I have heard that about green cars being unlucky, but also read a report saying people who drove green coloured cars were the most content. The three green cars I had were unlucky. I made a lot of my bad luck though. The first I crashed before I even passed my test (I was an idiot), a B reg Nova two door saloon. The second was a D reg Nissan Micra, with a faulty oil warning light, stuck oil filler cap and consequently a blown up engine! The third was an R reg Peugeot 406 diesel estate, which the ex paid way too much for and had a warped brake disc or something as a recurring fault. As I was a massive prick during the period I owned all 3 vehicles, I can't say I was particularly content either!
Well after about 1000 miles since I got the insight, looks like battery pack has finally died. Going up a steep hill and the assist was doing its thing, then I ran out of battery and the IMA light came back on, followed quickly by the engine light. So I carried on, but on the 107 mile trip, both lights stayed on and the charge light wouldn't ignite, so the battery won't charge at all. RIP I guess. Car still drives fine, I'll probably disconnect the pack properly and carry on using the car until I get a chance to fix it properly. Still averaged about 70 MPG, which makes me wonder how much extra effeicncy having the hybrid system adds? I knew it was coming of course, just wasn't sure when, had fooled myself into thinking it was ok after the IMA light went off after regular use.
About what is the total weight of batteries etc.? For what it might cost to fix and at 70mpg without it you might take off enough weight and bump the 70 up enough to make it more economical to run as a super efficient little car. Good luck with it all whatever way you go.
2016 Honda CR-V EX 2WD Mountain Air Metallic
That's my thinking, sadly didn't get enough time to get an idea of how economical it was to do a before and after comparison. If I invest in a new battery, I won't do enough miles to get the cost back unless I keep it a long time, but I may get a lot more when I come to sell the car, so it's a decision that will need a bit of sleep over no doubt. I just didn't want to shed a ton of money straight after buying the car, so I'll probably just use it like a conventional car for a while.
Ah, that is a shame - glad you used the potential for that to happen to get the price down first....
It will be interesting to see how a conventional full tank figure compares to a hybrid one. There is a lot of talk about how you lose a lot of energy putting it into then out of the battery, I 've read several times the less I use the EV on the Prius the better (sounds totally counter productive to me, but these are Prius experts with scientific educations!). I'm sure I''ve read on here Insight owners continuing to use batteryless Insights without too much problem, still getting high mpg.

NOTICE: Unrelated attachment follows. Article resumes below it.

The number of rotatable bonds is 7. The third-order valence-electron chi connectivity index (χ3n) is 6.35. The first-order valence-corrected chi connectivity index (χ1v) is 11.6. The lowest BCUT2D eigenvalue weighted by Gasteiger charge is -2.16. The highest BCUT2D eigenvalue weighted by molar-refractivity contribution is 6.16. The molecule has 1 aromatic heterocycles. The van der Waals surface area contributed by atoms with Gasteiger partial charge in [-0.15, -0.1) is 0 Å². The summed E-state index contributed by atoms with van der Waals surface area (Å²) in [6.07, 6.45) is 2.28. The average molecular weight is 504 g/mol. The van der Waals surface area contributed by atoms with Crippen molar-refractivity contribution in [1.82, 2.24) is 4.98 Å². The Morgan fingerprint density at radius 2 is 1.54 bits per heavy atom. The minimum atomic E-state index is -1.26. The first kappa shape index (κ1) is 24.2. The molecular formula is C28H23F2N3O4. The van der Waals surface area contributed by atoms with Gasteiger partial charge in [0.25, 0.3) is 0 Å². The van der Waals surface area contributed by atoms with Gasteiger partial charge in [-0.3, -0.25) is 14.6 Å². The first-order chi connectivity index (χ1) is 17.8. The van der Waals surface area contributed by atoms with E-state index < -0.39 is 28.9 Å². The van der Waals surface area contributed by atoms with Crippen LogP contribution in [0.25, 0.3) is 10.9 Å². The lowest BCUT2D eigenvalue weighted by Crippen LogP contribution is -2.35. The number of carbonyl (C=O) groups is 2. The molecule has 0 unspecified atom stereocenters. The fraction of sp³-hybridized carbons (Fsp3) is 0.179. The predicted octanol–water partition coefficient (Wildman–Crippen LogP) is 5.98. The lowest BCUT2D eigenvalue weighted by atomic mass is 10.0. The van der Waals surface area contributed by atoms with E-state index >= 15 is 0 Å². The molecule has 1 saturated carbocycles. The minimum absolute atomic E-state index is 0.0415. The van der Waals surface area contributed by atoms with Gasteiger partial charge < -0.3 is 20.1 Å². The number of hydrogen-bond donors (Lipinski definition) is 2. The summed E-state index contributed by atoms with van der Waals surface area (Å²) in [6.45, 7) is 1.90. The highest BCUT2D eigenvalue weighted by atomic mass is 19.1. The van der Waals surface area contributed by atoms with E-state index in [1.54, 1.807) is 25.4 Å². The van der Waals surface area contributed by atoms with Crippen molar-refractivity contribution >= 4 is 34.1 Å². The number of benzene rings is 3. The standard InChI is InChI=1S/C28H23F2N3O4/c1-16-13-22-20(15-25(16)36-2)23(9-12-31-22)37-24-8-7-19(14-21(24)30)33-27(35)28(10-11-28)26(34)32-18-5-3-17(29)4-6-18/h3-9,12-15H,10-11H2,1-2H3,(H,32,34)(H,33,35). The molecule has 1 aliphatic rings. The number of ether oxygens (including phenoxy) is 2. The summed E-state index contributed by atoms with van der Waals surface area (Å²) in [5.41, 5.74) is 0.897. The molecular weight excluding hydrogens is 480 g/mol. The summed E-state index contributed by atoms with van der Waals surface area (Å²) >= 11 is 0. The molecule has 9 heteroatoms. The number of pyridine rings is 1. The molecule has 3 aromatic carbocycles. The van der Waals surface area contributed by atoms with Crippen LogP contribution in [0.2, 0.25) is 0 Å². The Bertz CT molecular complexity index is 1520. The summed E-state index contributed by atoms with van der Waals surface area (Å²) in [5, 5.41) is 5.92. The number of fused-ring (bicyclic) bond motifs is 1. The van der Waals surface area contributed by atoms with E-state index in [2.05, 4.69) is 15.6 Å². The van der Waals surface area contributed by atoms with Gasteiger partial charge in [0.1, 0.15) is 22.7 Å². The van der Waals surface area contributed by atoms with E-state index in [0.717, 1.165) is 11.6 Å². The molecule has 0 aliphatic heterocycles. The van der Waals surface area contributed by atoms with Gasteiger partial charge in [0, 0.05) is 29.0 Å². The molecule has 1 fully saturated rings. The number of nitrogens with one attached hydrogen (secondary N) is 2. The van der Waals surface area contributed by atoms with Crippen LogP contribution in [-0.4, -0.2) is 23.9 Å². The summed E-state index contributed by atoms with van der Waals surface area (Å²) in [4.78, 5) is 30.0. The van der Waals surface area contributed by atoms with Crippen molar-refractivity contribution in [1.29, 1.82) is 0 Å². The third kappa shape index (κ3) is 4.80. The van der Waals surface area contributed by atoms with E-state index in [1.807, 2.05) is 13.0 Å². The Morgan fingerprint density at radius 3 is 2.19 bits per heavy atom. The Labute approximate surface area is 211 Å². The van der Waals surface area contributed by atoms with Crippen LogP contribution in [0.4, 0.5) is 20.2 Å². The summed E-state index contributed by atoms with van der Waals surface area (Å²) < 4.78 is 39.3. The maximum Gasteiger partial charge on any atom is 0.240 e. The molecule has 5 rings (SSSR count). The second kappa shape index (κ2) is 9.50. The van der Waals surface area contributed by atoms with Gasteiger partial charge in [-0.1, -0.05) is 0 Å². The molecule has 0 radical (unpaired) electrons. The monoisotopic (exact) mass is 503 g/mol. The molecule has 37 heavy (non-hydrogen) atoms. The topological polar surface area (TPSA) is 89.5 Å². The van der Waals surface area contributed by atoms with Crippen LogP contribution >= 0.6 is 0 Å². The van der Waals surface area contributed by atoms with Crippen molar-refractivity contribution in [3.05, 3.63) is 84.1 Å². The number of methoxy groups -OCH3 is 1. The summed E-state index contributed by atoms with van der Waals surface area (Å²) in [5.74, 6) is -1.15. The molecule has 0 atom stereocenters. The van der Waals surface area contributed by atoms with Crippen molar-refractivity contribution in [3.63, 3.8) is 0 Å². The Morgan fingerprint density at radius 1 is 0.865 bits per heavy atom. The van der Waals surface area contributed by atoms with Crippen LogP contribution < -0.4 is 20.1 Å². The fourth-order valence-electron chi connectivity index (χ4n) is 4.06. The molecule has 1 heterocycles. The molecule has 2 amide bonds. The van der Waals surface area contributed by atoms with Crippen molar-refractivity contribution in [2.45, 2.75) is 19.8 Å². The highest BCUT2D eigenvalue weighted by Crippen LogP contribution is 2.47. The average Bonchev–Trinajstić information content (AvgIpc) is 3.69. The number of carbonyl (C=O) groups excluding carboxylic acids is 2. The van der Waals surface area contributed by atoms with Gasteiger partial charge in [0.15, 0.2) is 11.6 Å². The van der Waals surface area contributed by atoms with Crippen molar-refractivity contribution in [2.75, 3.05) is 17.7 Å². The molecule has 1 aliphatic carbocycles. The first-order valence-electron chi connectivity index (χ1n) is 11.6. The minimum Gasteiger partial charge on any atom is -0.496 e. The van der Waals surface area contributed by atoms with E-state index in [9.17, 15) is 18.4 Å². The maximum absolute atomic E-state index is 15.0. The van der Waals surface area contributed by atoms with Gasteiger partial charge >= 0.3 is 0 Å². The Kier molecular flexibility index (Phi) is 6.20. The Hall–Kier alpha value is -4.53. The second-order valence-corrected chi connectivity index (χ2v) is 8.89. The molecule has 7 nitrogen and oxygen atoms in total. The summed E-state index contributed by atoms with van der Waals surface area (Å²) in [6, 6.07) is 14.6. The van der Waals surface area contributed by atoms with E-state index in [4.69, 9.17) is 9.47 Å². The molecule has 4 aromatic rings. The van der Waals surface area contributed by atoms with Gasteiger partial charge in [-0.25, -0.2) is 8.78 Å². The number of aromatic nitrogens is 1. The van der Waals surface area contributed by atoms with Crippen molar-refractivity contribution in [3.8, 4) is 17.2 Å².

Wasn't it also said the new battery packs are both cheaper and more efficient than the original Honda one? It is also bound to be an investment, either for you if keeping, or to recoup the cost if selling.
I''ve been playing with the radar adaptive cruise control this month - it latches on to the car ahead. Speeds up and slows down with it, puts your efficiency in the hands of the car in front!
Its an interesting debate, I think it depends on the type of driving you'll be doing. For example, if you're doing a lot of low speed driving or descending a lot of hills, you're mostly generating the battery power from regeneration and not using any more energy/fuel. But, if you're idling in traffic etc, the engine will be acting as a generator to charge it. There is lots of evidence to suggest a regular diesel car, already efficient and lighter than a similar sized hybrid, will be more efficient, and cheaper to run overall, but its an argument that has so many factors involved, it could work in favour for either.
I read a review earlier, Vauxhall insignia ecoflex, just a regular diesel, similar size, power etc to your average hybrid. They got 64 MPG on test, but had figures as high as 82 MPG during other journeys.
I can only speak from experience. Large diesel cars, driven steadily on country roads carrying the weight of me and the missus averaging 46 mpg. These were older cars, but that's the best I could average. The Prius is almost 20 mpg ahead. Would a modern diesel of the same size deliver? The small Hyundai could only manage 64, so I wouldn't expect a heavier car with a bigger engine to improve on it.
In fact the Avensis diesel I borrowed while waiting for the Prius showed no more than 48 mpg on the trip computer (almost certainly optimistic anyway).
The segments roughly correspond to the EPA size categories. Where B is our subcompact, C is compact, and D is midsize.
For the EPA, the size is based upon total passenger and cargo space. So a hatchback can easily fall into a category higher than what the passenger cabin implies. The Prius is a midsize, but then so are about all of what people here call compact cars; Corolla, Cruze, etc.
But these are all at the low end of the midsize category. The Camries and Malibus are at the larger end, and are what people mean when they say a midsize sedan.
The electric side of a hybrid is only part of the reason why the cars are more efficient. The core reason is because they have an efficient ICE sized right for the majority of the time. The electric side helps with with effective start/stop capabilities. More importantly, it makes up in performance where the ICE alone is lacking, so that the car is drivable.
We've had small engined, efficient cars before hybrids. People drove them out of necessity than desire. Journalists whine about the Prius being slow, but it isn't slower than the base muscle car of the past; it might be faster. Most of today's V6 family sedans would give those V8 sports cars a race.